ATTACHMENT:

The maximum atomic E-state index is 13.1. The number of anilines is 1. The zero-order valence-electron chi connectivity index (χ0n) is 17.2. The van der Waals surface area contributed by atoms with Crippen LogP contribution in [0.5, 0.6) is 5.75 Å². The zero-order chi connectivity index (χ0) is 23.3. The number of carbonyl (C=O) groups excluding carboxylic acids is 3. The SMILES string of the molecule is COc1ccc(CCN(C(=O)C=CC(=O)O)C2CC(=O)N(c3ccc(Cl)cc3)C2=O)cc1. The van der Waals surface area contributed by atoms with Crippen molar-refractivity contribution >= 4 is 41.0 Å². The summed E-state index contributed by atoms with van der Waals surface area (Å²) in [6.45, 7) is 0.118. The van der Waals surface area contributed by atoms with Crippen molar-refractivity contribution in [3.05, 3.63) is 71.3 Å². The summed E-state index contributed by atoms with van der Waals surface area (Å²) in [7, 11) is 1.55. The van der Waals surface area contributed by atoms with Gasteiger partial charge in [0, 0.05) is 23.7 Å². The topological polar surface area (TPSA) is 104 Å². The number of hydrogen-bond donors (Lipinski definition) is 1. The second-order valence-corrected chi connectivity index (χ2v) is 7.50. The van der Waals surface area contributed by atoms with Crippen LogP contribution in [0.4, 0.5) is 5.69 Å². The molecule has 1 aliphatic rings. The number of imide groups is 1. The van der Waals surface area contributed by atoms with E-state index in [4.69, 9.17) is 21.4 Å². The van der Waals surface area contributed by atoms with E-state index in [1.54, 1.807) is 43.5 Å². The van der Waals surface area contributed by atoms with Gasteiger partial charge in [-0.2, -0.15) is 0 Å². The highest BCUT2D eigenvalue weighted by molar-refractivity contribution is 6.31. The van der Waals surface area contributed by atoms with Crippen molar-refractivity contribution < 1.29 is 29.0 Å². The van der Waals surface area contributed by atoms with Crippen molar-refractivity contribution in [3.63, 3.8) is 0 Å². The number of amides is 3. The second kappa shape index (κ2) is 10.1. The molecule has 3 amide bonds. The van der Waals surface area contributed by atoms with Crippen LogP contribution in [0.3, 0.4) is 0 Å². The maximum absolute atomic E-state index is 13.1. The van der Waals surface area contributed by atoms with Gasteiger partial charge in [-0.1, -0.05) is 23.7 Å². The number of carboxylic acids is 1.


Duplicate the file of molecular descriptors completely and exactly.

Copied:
The maximum atomic E-state index is 13.1. The number of anilines is 1. The zero-order valence-electron chi connectivity index (χ0n) is 17.2. The van der Waals surface area contributed by atoms with Crippen LogP contribution in [0.5, 0.6) is 5.75 Å². The zero-order chi connectivity index (χ0) is 23.3. The number of carbonyl (C=O) groups excluding carboxylic acids is 3. The SMILES string of the molecule is COc1ccc(CCN(C(=O)C=CC(=O)O)C2CC(=O)N(c3ccc(Cl)cc3)C2=O)cc1. The van der Waals surface area contributed by atoms with Crippen molar-refractivity contribution >= 4 is 41.0 Å². The summed E-state index contributed by atoms with van der Waals surface area (Å²) in [6.45, 7) is 0.118. The van der Waals surface area contributed by atoms with Crippen molar-refractivity contribution in [3.05, 3.63) is 71.3 Å². The summed E-state index contributed by atoms with van der Waals surface area (Å²) in [7, 11) is 1.55. The van der Waals surface area contributed by atoms with Gasteiger partial charge in [0, 0.05) is 23.7 Å². The topological polar surface area (TPSA) is 104 Å². The number of hydrogen-bond donors (Lipinski definition) is 1. The second-order valence-corrected chi connectivity index (χ2v) is 7.50. The van der Waals surface area contributed by atoms with Crippen LogP contribution in [0.4, 0.5) is 5.69 Å². The molecule has 1 aliphatic rings. The number of imide groups is 1. The van der Waals surface area contributed by atoms with E-state index in [4.69, 9.17) is 21.4 Å². The van der Waals surface area contributed by atoms with E-state index in [1.54, 1.807) is 43.5 Å². The van der Waals surface area contributed by atoms with Gasteiger partial charge in [-0.2, -0.15) is 0 Å². The highest BCUT2D eigenvalue weighted by molar-refractivity contribution is 6.31. The van der Waals surface area contributed by atoms with Crippen molar-refractivity contribution < 1.29 is 29.0 Å². The van der Waals surface area contributed by atoms with Crippen molar-refractivity contribution in [3.63, 3.8) is 0 Å². The number of amides is 3. The second kappa shape index (κ2) is 10.1. The molecule has 3 amide bonds. The van der Waals surface area contributed by atoms with Crippen LogP contribution in [0.3, 0.4) is 0 Å². The maximum absolute atomic E-state index is 13.1. The van der Waals surface area contributed by atoms with Gasteiger partial charge in [-0.1, -0.05) is 23.7 Å². The number of carboxylic acids is 1.